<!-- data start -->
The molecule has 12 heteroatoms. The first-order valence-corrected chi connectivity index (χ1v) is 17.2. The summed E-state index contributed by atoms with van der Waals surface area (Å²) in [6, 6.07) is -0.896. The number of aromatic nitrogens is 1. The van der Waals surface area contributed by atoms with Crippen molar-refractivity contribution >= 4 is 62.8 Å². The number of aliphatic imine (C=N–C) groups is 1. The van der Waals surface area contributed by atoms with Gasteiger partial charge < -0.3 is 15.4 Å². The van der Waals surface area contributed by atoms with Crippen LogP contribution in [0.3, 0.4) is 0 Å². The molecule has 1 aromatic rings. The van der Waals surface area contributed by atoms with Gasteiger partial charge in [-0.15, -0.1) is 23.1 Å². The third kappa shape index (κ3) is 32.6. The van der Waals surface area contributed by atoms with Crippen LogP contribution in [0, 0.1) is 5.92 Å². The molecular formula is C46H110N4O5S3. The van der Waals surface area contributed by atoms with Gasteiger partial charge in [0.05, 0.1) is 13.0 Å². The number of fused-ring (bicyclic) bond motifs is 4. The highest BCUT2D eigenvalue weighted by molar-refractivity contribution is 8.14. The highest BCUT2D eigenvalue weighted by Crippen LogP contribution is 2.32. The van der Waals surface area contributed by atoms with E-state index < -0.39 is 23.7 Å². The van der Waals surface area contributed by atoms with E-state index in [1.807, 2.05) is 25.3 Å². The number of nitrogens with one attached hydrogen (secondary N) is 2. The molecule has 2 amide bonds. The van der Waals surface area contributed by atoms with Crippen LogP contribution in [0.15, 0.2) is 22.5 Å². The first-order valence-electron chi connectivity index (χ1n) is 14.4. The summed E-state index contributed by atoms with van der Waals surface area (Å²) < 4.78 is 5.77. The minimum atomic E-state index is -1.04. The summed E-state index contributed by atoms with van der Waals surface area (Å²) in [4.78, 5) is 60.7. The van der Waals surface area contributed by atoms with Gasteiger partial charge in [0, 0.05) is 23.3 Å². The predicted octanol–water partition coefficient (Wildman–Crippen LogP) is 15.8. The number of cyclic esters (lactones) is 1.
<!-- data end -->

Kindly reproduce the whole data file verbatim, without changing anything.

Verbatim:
The molecule has 12 heteroatoms. The first-order valence-corrected chi connectivity index (χ1v) is 17.2. The summed E-state index contributed by atoms with van der Waals surface area (Å²) in [6, 6.07) is -0.896. The number of aromatic nitrogens is 1. The van der Waals surface area contributed by atoms with Crippen molar-refractivity contribution >= 4 is 62.8 Å². The number of aliphatic imine (C=N–C) groups is 1. The van der Waals surface area contributed by atoms with Gasteiger partial charge < -0.3 is 15.4 Å². The van der Waals surface area contributed by atoms with Crippen LogP contribution in [0.3, 0.4) is 0 Å². The molecule has 1 aromatic rings. The van der Waals surface area contributed by atoms with Gasteiger partial charge in [-0.15, -0.1) is 23.1 Å². The third kappa shape index (κ3) is 32.6. The van der Waals surface area contributed by atoms with Crippen LogP contribution in [0, 0.1) is 5.92 Å². The molecular formula is C46H110N4O5S3. The van der Waals surface area contributed by atoms with Gasteiger partial charge in [0.05, 0.1) is 13.0 Å². The number of fused-ring (bicyclic) bond motifs is 4. The highest BCUT2D eigenvalue weighted by molar-refractivity contribution is 8.14. The highest BCUT2D eigenvalue weighted by Crippen LogP contribution is 2.32. The van der Waals surface area contributed by atoms with E-state index < -0.39 is 23.7 Å². The van der Waals surface area contributed by atoms with E-state index in [1.807, 2.05) is 25.3 Å². The number of nitrogens with one attached hydrogen (secondary N) is 2. The molecule has 2 amide bonds. The van der Waals surface area contributed by atoms with Crippen LogP contribution in [0.15, 0.2) is 22.5 Å². The first-order valence-electron chi connectivity index (χ1n) is 14.4. The summed E-state index contributed by atoms with van der Waals surface area (Å²) < 4.78 is 5.77. The minimum atomic E-state index is -1.04. The summed E-state index contributed by atoms with van der Waals surface area (Å²) in [4.78, 5) is 60.7. The van der Waals surface area contributed by atoms with Gasteiger partial charge in [0, 0.05) is 23.3 Å². The predicted octanol–water partition coefficient (Wildman–Crippen LogP) is 15.8. The number of cyclic esters (lactones) is 1.